In her letter to county taxpayers, Paz Dominguez seems to make clear she is both taking the matter seriously — she advises that while “the county has grown accustomed to being sued or threatened by state agencies,” she “will not be as complacent” — and that she is not taking sole responsibility, if any, for the county’s fiscal dysfunction.

“The long-term decentralization of financial and accounting operations has resulted in decades-long patterns of misfilings, misinformation and misreporting, which have throughout the years resulted in penalties, returned funding, and have paved the way for confirmed cases of errors and fraud,” writes Paz Dominguez, who took office in 2019. “The inter-personal relationships of county officials have yielded both great, innovative ideas that have benefited the county and they have also led to inhumane conditions for county employees and coverups under the guise of confidentiality. Today, the buck stops here. The county of Humboldt, as a government organization, is not OK.”

Elected in 2018 after raising alarm that the county’s auditing practices amounted to little more than a rubber-stamp, leaving the county gravely at risk of fraud and waste, Paz Dominguez has become increasingly embattled on the job. While several outside reports have seemingly buttressed her statements that the county’s accounting practices were inadequate and her office as short staffed, her office has also repeatedly failed to meet basic deadlines and perform essential functions. Paz Dominguez has often noted that her office is dependent on other departments to partner in good faith and meet their obligations for it to meet county reporting deadlines, but other department heads and outside agencies have criticized her office for failing to respond to emails and requests in a timely manner and meet its basic functions.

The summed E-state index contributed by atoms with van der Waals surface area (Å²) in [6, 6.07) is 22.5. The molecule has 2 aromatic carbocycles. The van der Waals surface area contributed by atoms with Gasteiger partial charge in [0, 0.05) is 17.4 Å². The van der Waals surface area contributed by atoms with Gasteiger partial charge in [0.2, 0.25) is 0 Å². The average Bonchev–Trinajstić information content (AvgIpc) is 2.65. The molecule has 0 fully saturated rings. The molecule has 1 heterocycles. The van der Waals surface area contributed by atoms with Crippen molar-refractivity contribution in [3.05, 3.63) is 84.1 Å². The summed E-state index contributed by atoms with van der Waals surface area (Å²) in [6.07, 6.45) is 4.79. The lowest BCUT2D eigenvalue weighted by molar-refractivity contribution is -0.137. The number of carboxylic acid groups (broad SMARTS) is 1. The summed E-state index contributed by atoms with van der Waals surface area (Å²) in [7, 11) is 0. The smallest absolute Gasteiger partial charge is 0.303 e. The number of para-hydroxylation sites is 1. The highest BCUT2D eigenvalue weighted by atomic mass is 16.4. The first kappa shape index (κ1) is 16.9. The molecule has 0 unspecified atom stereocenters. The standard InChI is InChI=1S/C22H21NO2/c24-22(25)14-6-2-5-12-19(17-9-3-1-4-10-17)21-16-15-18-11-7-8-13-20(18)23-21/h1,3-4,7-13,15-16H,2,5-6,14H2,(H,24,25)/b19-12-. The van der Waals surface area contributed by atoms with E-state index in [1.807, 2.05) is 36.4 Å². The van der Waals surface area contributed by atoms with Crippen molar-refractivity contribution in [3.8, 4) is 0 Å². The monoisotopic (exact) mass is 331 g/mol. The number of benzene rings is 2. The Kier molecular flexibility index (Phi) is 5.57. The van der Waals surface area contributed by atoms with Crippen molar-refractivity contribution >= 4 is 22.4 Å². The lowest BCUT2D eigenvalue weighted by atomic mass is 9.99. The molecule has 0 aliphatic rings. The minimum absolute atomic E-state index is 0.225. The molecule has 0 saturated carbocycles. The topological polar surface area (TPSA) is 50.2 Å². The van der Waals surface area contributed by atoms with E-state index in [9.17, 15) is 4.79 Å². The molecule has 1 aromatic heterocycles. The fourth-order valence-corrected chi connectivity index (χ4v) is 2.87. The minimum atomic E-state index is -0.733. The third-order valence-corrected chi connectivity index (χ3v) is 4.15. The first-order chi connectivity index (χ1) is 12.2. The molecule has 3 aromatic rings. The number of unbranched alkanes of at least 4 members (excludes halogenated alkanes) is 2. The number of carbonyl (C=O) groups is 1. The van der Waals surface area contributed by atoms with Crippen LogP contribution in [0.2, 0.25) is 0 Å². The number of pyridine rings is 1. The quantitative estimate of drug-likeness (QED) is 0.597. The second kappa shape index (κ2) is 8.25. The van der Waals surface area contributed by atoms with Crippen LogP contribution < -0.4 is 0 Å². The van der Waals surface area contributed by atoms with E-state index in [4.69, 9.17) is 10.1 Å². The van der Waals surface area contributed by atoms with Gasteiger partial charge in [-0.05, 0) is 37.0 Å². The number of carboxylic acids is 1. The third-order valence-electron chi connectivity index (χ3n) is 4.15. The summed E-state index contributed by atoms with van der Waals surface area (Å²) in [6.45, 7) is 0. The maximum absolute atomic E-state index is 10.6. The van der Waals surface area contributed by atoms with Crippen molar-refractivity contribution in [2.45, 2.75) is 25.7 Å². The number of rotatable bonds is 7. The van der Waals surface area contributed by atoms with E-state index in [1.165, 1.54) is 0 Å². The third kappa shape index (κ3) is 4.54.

The discord has increased markedly in recent months, with the Fortuna unified High School District Board, the Humboldt County Workforce Development Board and the Humboldt County Board of Supervisors all issuing votes of no confidence in her office. The Humboldt County Civil Grand Jury, meanwhile, has also launched an investigation into her office and the fallout continues. The Fortuna Union High School District reported late last year it had yet to receive any interest payments from the county for the 2020-2021 fiscal year — which the district alleges total roughly $80,000, with a total of $2 million owed to districts countywide. Just last week, Fortuna City Manager Merritt Perry told his council that the auditor-controller’s office’s failure to submit a distribution report was interfering with the city’s ability to calculate administrative cost allowances, potentially jeopardizing $200,000 to $300,000 in revenue — “a very big hit.”

The Lost Coast Outpost, meanwhile, reported that Caltrans has frozen all federal and state reimbursements for new transportation projects due to the county’s outstanding financial reports, while the state Employment Development Department has frozen about $3.5 million in workforce development funds until the county turns in its outstanding 2019-2020 single audit.